Three local women head to Washington, D.C. Women’s March

Managing Editor


Standing up for women’s rights – that’s what is driving three Lewistown women to make the long trek from Central Montana to Washington, D.C. to take part in the Women’s March on Washington happening today, Saturday, Jan. 21. Sarah Smith, Diane DeRosier and Andre Zollars will join other marchers from Montana in the historic gathering at the nation’s capital, and each says future generations are a large part of the reason they are making the effort.

“I’m a nurse, and access to affordable health care for women, especially in rural or frontier areas like Central Montana, is something I am passionate about,” DeRosier said. “General respect for women is part of it too, something I feel strongly about. I’ve had a lot of support from people here who have learned I’m going to the march, and even my son is going to wear pink in support.”

DeRosier said she plans to carry a sign showing the Montana flag, and will be wearing what she calls a “suffragette” sash with a message related to women’s healthcare. She is also going to wear a pink cat hat, a reference to women’s reproduction.

“We’re going to meet up with the rest of the Montanans who will be there and hopefully we will all march together,” DeRosier said, adding that the Montana contingent will carry bear bells, something she is not sure marchers from elsewhere will recognize.

“We’re limited by security issues as to what we can bring, and how much,” DeRosier said. “We’ve been told to prepare for an average of five hours at the event, possibly longer, so I am taking food, water and hand wipes. We may not have cell service as they are expecting between 800,000 and 900,000 marchers, and the cell towers may be overwhelmed.”

Reservations for the event were made weeks ago, DeRosier said, and she will be staying with Sarah Smith, while the third member of the Lewistown group, Andre Zollars, has made arrangements to stay with a military friend of the family.

Zollars, who is taking her daughters, 14-year-old Aleutia and 20-year-old Jennifer, to the march, said fundamental values are what are driving her to make the long trip from Butte to D.C.

“For me, there is a whole milieu of issues, with women’s issues at the forefront, which I feel are under attack,” Zollars said. “As a veteran I took an oath to defend the Constitution against enemies, foreign and domestic. For the first time, I feel there is a domestic threat to our constitutional freedoms.”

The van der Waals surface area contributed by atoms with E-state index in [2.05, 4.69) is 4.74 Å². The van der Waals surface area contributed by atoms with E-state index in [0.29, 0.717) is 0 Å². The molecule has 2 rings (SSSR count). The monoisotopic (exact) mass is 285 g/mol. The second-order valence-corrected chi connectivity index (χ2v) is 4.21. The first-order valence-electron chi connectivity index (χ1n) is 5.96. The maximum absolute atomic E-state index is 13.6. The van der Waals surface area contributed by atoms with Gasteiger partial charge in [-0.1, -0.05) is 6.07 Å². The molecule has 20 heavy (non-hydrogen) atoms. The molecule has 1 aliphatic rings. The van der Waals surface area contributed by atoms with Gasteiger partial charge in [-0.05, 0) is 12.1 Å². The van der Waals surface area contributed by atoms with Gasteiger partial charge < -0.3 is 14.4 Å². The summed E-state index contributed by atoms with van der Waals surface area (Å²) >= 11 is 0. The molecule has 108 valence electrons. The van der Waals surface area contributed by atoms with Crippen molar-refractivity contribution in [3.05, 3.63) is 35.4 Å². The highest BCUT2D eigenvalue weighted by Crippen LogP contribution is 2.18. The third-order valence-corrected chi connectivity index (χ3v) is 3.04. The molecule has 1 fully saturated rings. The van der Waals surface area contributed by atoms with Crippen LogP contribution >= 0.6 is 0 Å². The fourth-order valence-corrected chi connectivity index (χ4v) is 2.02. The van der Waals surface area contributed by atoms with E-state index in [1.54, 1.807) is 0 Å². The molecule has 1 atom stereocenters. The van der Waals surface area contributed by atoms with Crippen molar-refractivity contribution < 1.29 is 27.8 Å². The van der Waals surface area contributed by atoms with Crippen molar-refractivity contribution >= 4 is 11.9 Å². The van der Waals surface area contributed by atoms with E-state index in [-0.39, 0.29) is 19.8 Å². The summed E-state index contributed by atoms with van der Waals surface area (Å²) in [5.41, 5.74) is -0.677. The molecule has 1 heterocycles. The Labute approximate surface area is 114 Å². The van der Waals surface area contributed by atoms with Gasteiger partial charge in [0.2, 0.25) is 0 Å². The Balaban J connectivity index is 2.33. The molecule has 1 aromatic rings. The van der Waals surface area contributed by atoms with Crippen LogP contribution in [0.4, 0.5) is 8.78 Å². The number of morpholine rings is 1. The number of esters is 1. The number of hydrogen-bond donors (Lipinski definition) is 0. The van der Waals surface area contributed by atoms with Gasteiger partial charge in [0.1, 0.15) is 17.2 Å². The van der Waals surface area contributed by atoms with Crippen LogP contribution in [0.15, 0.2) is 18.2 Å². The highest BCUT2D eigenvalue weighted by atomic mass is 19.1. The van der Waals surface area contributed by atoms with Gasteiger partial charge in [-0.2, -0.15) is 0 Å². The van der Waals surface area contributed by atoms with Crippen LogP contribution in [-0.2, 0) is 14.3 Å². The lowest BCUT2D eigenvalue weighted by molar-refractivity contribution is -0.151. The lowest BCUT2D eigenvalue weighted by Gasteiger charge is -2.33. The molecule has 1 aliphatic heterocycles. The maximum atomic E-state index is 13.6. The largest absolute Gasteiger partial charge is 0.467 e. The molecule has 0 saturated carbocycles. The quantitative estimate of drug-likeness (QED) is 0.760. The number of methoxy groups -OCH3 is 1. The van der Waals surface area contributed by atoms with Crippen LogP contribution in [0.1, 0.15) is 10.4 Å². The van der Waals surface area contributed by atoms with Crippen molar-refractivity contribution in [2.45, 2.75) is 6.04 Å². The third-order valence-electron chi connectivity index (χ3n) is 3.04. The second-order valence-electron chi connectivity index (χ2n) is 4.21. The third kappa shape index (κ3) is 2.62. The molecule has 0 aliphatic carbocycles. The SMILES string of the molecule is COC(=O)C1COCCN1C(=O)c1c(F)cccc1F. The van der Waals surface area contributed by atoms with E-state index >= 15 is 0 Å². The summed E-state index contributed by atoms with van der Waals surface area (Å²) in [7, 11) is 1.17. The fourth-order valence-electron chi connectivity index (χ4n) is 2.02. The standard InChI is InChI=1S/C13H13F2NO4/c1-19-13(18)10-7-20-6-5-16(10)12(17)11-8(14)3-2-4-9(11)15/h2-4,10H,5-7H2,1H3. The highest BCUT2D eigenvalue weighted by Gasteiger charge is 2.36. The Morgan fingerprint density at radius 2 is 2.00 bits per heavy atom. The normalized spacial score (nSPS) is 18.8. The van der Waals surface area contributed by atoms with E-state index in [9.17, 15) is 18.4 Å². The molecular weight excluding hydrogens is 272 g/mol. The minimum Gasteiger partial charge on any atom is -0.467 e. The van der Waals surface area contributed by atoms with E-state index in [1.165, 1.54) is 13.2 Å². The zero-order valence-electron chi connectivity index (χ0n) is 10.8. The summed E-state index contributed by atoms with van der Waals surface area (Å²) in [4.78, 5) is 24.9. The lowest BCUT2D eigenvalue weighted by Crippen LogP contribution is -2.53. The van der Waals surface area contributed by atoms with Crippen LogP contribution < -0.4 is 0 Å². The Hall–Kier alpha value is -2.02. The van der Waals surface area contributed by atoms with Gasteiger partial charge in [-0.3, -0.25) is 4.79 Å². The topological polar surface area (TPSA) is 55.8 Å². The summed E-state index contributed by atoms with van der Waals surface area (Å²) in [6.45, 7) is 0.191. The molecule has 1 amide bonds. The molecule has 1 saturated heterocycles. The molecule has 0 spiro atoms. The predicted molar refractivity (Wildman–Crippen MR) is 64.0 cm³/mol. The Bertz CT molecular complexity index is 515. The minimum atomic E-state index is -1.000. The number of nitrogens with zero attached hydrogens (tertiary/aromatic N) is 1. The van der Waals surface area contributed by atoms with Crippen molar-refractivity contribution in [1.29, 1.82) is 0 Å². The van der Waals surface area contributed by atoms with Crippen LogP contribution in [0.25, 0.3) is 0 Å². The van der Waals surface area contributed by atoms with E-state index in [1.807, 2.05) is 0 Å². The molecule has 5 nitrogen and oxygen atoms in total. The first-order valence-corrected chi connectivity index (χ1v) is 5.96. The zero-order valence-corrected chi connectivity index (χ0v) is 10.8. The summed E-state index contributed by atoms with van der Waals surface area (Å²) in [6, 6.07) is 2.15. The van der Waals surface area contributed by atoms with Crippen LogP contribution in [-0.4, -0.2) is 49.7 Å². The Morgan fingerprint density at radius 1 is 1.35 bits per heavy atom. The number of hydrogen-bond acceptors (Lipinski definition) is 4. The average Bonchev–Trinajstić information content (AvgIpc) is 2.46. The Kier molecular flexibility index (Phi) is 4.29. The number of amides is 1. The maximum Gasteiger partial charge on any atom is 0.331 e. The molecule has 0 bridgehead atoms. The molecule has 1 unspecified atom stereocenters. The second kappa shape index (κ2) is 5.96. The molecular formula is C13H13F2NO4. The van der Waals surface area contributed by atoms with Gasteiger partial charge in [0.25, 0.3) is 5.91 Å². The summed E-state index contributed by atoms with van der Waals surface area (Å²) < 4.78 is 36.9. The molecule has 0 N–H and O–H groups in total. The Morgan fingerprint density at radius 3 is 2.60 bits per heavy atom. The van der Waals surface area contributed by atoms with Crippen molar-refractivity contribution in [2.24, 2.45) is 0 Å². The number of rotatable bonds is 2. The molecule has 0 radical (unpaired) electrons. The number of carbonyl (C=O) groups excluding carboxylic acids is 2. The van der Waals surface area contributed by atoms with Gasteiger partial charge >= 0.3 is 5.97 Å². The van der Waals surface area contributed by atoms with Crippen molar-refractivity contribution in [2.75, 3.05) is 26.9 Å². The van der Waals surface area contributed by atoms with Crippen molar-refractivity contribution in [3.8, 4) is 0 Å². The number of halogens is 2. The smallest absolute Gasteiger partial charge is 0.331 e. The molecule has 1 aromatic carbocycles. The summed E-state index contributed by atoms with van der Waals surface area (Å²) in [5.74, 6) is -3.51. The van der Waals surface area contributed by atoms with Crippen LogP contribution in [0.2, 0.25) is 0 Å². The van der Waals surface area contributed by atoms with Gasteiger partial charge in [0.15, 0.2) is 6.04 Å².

Zollars said the march is an opportunity to show her daughters how important it is to stand up for those freedoms.

“My biggest focus is to model for my daughters what you do when your basic rights are threatened,” she said. “Freedom is something every generation has to fight for. It’s so critical for me that I show my daughters that freedom isn’t a given – you must fight for it.”

Zollars plans to carry a copy of the Montana state flag with the wording “Nasty Woman” on it, a reference to a comment President Trump made about Hilary Clinton during a debate, as well as wearing a t-shirt made for the Montana contingent.

Sarah Smith said being part of the process was the driving force behind her participation in the march.

“My commitment is to make sure our new president does what I think he should,” Smith said, “but a bigger part is when we come back. We need to be calling our elected representatives and making our voice heard.”

“Hopefully I’m a good model for my kids,” Smith added, saying she sees participating in the march as one of her rights as an American.

Smith said she hadn’t been involved in any event this large before, and was not sure what to expect. Her children, she said, are very excited that she is going, and, because this will be her first trip to Washington, D.C., she plans to take some extra time on Sunday to see some of the sights, including some of the Smithsonian museums.

All three women expect to return to Central Montana Wednesday.



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